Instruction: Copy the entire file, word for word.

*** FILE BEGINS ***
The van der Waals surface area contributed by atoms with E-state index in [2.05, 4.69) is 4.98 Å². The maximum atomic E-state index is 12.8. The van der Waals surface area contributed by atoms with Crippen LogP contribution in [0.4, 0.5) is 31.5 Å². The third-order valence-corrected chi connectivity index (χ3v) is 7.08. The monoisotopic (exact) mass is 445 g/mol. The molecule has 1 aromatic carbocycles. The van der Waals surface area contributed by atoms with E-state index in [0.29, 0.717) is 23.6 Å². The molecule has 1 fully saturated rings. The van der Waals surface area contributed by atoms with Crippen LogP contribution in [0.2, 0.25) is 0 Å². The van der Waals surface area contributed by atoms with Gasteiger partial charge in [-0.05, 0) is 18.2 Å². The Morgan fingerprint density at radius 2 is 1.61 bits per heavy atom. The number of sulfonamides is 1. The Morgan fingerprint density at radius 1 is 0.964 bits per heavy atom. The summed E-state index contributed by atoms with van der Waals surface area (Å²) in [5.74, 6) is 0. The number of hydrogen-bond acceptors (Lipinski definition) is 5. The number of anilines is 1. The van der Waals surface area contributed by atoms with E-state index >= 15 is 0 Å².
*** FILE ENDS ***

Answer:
The van der Waals surface area contributed by atoms with E-state index in [2.05, 4.69) is 4.98 Å². The maximum atomic E-state index is 12.8. The van der Waals surface area contributed by atoms with Crippen LogP contribution in [0.4, 0.5) is 31.5 Å². The third-order valence-corrected chi connectivity index (χ3v) is 7.08. The monoisotopic (exact) mass is 445 g/mol. The molecule has 1 aromatic carbocycles. The van der Waals surface area contributed by atoms with E-state index in [0.29, 0.717) is 23.6 Å². The molecule has 1 fully saturated rings. The van der Waals surface area contributed by atoms with Crippen LogP contribution in [0.2, 0.25) is 0 Å². The van der Waals surface area contributed by atoms with Gasteiger partial charge in [-0.05, 0) is 18.2 Å². The Morgan fingerprint density at radius 2 is 1.61 bits per heavy atom. The number of sulfonamides is 1. The Morgan fingerprint density at radius 1 is 0.964 bits per heavy atom. The summed E-state index contributed by atoms with van der Waals surface area (Å²) in [5.74, 6) is 0. The number of hydrogen-bond acceptors (Lipinski definition) is 5. The number of anilines is 1. The van der Waals surface area contributed by atoms with E-state index >= 15 is 0 Å².